CI Director General Amanda Long argues consumer activists must challenge the corporate occupation of trust in the digital age.
Who do you trust? This is a question that has popped up at part of the #ConsumerTrends questionnaire we launched earlier this week.
It’s an incredibly important question, as I believe consumer trust, consumer decision-making and consumer power are changing in profound ways.
If those interested in consumer rights, justice and protection are to remain relevant and immediate to the lives of the consumers we represent, we must meet them where they are and address the questions they seek answers to every single day.
Of course, many of the world’s most successful consumer groups have built their legitimacy and legacy on doing just that. Consumers International was founded in 1960 by five groups dedicated to testing products to help consumers make better everyday purchasing decisions.
But as consumer decision-making evolves in the digital age traditional consumer activists risk giving away relevance and legitimacy to others whom have already identified - and are acting upon - these trends.
In fact, the uncomfortable reality is that corporations are already starting to do this very successfully.
There are many respected international studies out there on brand meaning and consumer trust that are pointing to the same conclusion – that consumers are increasingly making purchasing-decisions based on values, not just value. That we want to make meaningful choices, not just functional ones. And that we are becoming mindful consumers, increasingly interested in the provenance and impact of the goods we buy.
Don’t get me wrong: in the first instance, issues of ‘access’ or ‘choice’ are key to consumer behaviour. Within this hierarchy ‘value’ and a ‘fair deal’ are still and will remain primary drivers for purchasing decisions and consumer behaviour.
That is not going to change quickly. But what we are certainly seeing a further angle emerging to consumer behaviour, as that concept of a ‘fair deal’ and ‘fairness’ expand and the issue of ‘impact’ comes into play.
Why is this happening? Because we are worrying about whether our children will have a better life than we have; we are concerned about the concentration of power within businesses and institutions; and are increasingly unconvinced that the society we live in is fair.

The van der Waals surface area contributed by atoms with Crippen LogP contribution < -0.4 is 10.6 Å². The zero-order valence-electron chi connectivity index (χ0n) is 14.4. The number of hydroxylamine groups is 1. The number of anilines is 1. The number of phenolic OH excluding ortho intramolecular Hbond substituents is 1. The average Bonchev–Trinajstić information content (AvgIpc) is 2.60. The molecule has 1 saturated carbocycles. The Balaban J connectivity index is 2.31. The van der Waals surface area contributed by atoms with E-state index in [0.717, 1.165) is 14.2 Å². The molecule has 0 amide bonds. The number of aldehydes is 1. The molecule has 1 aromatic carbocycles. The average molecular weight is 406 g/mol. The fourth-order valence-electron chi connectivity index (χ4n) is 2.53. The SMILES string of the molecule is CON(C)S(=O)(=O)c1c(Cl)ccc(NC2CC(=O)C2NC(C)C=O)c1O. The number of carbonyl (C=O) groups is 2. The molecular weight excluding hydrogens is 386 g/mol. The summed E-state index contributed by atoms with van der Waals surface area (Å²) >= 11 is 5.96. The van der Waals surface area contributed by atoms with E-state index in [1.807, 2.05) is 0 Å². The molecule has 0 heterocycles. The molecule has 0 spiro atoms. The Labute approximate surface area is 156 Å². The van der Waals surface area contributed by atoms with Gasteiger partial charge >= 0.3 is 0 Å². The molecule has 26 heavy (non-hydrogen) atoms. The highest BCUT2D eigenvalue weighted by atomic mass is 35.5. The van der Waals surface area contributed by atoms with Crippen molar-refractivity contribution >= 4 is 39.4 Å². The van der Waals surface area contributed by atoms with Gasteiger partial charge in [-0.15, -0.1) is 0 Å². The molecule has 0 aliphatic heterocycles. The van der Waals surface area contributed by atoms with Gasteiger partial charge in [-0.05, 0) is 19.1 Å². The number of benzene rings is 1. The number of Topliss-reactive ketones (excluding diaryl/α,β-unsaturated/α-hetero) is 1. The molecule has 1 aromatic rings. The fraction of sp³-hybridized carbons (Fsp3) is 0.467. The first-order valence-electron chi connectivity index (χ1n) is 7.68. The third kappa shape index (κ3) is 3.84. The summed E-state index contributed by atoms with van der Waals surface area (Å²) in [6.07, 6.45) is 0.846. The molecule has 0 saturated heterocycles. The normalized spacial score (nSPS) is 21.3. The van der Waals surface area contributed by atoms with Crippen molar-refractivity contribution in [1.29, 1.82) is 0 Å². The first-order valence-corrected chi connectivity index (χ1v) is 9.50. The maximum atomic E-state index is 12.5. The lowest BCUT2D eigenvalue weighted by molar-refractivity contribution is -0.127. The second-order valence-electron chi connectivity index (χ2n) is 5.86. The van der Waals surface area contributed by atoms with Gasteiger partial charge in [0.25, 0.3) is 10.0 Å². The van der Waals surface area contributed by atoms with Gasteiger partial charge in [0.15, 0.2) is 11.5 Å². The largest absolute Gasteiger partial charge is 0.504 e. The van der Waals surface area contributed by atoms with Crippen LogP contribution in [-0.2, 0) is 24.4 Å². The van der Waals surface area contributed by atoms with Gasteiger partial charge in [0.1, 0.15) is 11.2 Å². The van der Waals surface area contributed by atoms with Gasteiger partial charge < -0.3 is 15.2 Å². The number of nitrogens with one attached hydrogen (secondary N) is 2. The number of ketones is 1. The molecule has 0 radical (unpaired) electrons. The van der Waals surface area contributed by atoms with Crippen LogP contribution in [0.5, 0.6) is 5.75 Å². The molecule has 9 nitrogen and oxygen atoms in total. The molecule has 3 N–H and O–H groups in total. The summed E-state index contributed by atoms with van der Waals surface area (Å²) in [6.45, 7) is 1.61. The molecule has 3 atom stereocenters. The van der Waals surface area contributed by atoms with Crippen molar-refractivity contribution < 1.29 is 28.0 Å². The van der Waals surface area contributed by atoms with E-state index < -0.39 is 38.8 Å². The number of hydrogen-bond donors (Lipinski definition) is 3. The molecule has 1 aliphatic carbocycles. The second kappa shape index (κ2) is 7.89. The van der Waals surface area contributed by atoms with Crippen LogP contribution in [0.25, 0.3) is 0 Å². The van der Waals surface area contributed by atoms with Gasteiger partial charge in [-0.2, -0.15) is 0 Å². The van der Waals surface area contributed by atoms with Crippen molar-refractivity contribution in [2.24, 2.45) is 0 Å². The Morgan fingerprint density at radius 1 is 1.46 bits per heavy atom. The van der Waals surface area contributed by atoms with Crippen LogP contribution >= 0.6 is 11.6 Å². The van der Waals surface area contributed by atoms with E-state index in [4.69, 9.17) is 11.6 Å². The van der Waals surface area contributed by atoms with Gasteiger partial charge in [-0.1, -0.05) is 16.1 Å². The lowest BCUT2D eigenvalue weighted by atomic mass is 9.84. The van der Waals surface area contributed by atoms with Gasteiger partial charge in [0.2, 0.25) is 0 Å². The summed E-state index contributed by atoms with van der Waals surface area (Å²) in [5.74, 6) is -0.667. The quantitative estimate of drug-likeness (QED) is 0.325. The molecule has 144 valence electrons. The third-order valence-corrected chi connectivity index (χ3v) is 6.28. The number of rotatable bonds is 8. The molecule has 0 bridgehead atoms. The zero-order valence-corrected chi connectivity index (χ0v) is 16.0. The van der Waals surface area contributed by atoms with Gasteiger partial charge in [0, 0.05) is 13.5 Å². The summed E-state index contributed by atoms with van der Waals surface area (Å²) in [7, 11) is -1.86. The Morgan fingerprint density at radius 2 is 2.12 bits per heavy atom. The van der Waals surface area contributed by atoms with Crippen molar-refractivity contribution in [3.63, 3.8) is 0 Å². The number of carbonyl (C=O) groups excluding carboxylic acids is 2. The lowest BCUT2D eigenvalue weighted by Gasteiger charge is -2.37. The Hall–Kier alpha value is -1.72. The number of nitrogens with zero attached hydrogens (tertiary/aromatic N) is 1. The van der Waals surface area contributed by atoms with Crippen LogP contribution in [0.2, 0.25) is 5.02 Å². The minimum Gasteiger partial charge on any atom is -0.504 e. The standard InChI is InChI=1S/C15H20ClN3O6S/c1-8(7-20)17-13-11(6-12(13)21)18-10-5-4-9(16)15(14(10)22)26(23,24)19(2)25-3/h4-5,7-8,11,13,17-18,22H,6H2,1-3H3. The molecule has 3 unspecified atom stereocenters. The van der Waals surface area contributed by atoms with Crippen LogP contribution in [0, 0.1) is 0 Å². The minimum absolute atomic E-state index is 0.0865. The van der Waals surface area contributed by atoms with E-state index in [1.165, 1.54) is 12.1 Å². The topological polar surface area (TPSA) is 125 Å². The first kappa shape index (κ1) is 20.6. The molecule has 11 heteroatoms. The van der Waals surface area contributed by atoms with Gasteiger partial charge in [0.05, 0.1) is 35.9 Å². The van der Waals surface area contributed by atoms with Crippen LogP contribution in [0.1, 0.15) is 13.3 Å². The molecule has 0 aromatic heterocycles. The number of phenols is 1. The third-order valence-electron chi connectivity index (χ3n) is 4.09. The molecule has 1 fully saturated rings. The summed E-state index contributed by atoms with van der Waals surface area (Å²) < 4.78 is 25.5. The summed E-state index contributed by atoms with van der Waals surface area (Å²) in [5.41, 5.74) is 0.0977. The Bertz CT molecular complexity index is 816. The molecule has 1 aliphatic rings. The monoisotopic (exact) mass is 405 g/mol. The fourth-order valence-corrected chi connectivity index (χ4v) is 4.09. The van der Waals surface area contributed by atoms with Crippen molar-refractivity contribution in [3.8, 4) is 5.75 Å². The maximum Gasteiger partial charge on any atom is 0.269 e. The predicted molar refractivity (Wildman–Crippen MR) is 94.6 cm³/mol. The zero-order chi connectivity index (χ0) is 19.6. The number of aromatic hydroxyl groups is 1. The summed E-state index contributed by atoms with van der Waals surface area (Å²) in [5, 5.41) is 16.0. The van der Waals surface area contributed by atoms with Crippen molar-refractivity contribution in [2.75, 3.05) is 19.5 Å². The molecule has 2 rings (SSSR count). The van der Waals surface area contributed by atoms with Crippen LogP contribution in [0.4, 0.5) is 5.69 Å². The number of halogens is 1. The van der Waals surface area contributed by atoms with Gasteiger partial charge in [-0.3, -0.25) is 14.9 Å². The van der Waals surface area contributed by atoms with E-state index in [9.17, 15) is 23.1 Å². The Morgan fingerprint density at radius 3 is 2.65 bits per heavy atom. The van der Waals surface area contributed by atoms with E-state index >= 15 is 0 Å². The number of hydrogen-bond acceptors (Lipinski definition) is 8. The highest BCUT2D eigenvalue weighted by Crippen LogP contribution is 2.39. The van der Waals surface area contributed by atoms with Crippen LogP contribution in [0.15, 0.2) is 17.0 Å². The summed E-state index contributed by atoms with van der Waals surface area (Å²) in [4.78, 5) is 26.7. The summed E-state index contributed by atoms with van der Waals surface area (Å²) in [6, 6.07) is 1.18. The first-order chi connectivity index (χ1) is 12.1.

That's the compelling conclusion of John Gerzema, a marketing guru and social strategist who pioneers the use of data to identify social change and help companies adapt to new demands, following his recent survey of 64,000 people around the world.
Why does it matter? Because in the second decade of the 21st Century digital technology is allowing people to interact with unprecedented amounts of information – in real time, whilst on the move.
What is more, it's allowing them to provide feedback and get their voice heard: not just as individuals, but as collectives – the likes of which world has never seen.
And this is not just about liking a Facebook update or signing an online petition. It’s about common cause and collective actions: the power of crowds to change corporate practice, the reverse auctioning of city-wide utility prices and the collective purchasing of essential services.
The world’s biggest brands see this and fear the implications.
It’s why corporate reputation is so high on their agenda. They know that, in order to secure the loyalty and trust of tomorrow’s consumers they must do all they can to appear responsible, accountable, transparent and engaging.
They can no longer just sell products, they must sell values, and do it with empathy.
Our recent global survey of consumer protection found less than half the 60 countries polled have measures to encourage ethical or socially responsible behaviour from companies. Yet some leading brands are presenting themselves as doing it anyway.
Today, the global CSR database Corporate Register contains 55,000 corporate responsibility reports from 11,000 companies in over 160 countries. In 2008 there were around 3,000 – that’s an 18 fold increase in six years.
Why the exponential rise in concern about reputation? Because brands see that consumer trust is up for grabs.
At the moment, trust is in flux. This new territory is still in play and consumer activists must seize this opportunity to align our movement with a changing world.
This means embracing digital technologies as the main driver for consumer information exchange, engagement and mobilisation.
It means being more agile and vociferous in calling out brands when they abuse consumer rights. And it also means seeking appropriate ways to work with them directly to drive more responsible behaviours.
Trans-global corporations, big successful businesses, are 10-15 years ahead of state and civil society in their thinking on these issues and have the bottomless resources to fund their planned occupation of consumer decision-making.
But consumers can be an army of collective voices – we can work together and win.
Developments in digital age technology will allow us to do it as this century takes shape, but make no mistake: those who believe in and stand up for consumer justice have a tough battle to keep hold of relevance and immediacy in people’s daily lives.
We must make sure we do not oversee a migration of trust away from truly impartial consumer champions. Consumer rights, not corporate rhetoric, should be the source of empowerment for tomorrow’s consumers.
This blog is an abridged version of the speech Amanda Long, delivered to the 40th anniversary symposium of the Hong Kong Consumer Council, 7 April 2014.